Example: 20 x 50 on :50 free SCY, average is 28.29 (using 50s 2, 3 & 4 of 200) plus Stdev of .44 (n is over 2000+ splits to determine Stdev avg.) added together swimmer would hold “no slower than” 28.73. This swimmer since September has been offered 551 x 50s on :50, made 343 (at pace) for a 62.25 make percentage.

    All the things you discuss are factored in by the Stdev. It shows technical reliability in all aspects of the swim and the lower the Stdev the higher reliability to performance.

    Oldschool

    "Only in America. Dream in red, white and blue"

    #2174
    Avatargsbelbin
    Participant

    Okay that makes more sense. In your example you’ve added the standard deviation of 0.44 to their race pace tarfet and they allow a further 0.05. They are counting a fail if they miss their race pace time by 0.49.

    #2175
    Avataroldschoolc
    Participant

    Correct. This all started from a couple of earlier post with coaches trying to project training pace to race performance and they were coming up with one time based off say 31.1 and the swimmers were actually holding 31.6 and now we’re nowhere close to that projected coaches time. That can cause a lot of hate, discontent and doubt in the system. So I was trying to show through our little experiment the differences between self-timed and coach timed. Not that if you do self-timing its bad. Just be aware that there may be major discrepancies in time and factor that in to performance projection.

    Oldschool

    "Only in America. Dream in red, white and blue"

    #2176
    Gary PGary P
    Participant

    I’m curious to know how do your swimmers self-time to such a high degree of precision. Are you using a touch-pad, an underwater display, or some other sort of technology? As someone who’s self-coaching with instruments only capable of displaying/alerting on the whole second, the finest unit I’ve presumed to be able to estimate a swim to is 1/4 of second and I’m honestly not even particularly confident in the accuracy of my estimations at that precision. In reality, I’m probably only accurate to a precision of 1/2 second.

    As the “curve of improvement” is flattening for me, I find the lack of reliable precision beyond 1/4-1/2 second a potential hurdle to accurate tracking. I’m looking for affordable, technological solutions which could help.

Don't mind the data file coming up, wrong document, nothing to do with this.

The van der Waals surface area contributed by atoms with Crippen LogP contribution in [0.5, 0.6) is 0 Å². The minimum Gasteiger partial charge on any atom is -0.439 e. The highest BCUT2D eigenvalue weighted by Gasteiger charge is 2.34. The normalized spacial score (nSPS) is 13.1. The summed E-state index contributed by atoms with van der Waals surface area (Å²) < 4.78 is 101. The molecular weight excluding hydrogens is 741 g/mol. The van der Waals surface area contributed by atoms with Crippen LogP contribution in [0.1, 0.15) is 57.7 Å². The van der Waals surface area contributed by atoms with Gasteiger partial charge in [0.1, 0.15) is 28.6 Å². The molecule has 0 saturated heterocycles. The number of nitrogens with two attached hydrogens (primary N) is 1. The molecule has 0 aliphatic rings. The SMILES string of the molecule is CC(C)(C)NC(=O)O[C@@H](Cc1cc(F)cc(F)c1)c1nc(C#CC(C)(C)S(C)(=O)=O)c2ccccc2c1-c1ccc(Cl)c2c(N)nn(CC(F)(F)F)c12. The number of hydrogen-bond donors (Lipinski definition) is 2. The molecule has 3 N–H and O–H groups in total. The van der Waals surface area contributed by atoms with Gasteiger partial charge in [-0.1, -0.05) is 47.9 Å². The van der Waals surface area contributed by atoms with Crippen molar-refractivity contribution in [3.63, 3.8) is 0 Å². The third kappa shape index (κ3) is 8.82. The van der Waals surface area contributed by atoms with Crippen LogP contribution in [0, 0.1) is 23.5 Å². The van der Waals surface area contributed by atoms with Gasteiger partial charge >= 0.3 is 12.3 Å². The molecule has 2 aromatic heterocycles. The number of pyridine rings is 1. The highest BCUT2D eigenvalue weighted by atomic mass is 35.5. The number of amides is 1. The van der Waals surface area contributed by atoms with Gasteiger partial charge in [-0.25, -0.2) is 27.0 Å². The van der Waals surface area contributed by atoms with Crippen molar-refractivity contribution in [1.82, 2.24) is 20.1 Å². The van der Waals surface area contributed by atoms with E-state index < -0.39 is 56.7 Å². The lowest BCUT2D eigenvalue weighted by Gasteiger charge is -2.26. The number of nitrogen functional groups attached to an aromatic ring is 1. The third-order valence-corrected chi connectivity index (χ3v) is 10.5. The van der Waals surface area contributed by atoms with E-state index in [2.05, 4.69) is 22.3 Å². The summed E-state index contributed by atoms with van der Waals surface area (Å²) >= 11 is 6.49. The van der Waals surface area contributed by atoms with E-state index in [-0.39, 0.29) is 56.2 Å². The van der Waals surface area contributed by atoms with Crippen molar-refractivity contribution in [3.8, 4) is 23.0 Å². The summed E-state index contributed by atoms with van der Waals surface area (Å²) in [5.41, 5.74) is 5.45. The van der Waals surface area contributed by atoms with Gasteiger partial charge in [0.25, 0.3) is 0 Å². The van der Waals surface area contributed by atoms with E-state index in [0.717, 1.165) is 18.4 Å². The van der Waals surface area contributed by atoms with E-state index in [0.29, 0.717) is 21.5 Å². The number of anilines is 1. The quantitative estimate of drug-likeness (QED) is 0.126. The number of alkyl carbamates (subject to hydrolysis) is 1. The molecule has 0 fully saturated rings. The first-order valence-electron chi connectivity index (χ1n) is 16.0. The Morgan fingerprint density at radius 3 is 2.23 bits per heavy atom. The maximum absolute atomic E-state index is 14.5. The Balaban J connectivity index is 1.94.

I also happen to do Time-Speed-Distance Road Rallies and have a portable, battery-powered digital clock that’s precise to 1/10th second (or 1/1000th of a minute) and also has an input for an external “momentary switch” for splits. I’ve pondered some ideas to make a “personal touch pad” for the clock, but am concerned that the clock wouldn’t hold up to the water and humidity of the pool-side environment.

    #2177
    billratiobillratio
    Participant

    Have you tried a tempo trainer? Off the top of my head I don’t know how precise they are but I think a 10th of a second. You could set it to beep every 15 seconds and then rest 15 seconds so you’d leave on the beep and try to finish on the beep. Or you could do it where you rest 30 seconds. I think a lot of people use them for race pace training.

    For my swimmers I’ve tried to call out times for them often enough that they start to figure out the timing on their own. I had one girl where I timed 100s of 25s for her while she tried to hold 13.75. As the season went on she got a lot better at self timing. As I timed a few throughout the set she’d be able to tell partially by feel and partially by looking at the clock even if she was only .2 off her time. Sometimes she’d look up and see me and she’d say “That was slow” and sure enough she was 13.9 or whatever it was. I think without a coach there to check against though, self timing is going to be tough.

    Edit: I should add that I never let them do a set completely on their own without me at least timing them every few to make sure they are actually on pace.

    "Most people have the will to win. Few have the will to prepare to win."

    #2181
    Avataroldschoolc
    Participant

    Gary P.
    We don”t self-time all repeats are coached timed that’s how we get to the 100th.

    Billratio is right about using the tempo trainer. The newer ones you can set to the exact time i.e. 25 time is 15.27, you can set it for 15.27. We’ll use them when I need to film underwater and they need to be at race pace. The set is usually 30 x 25 “beat the beep” and that will allow enough time to film two or three kids that may be having probelms and I need to take a closer look.

    Oldschool

    "Only in America. Dream in red, white and blue"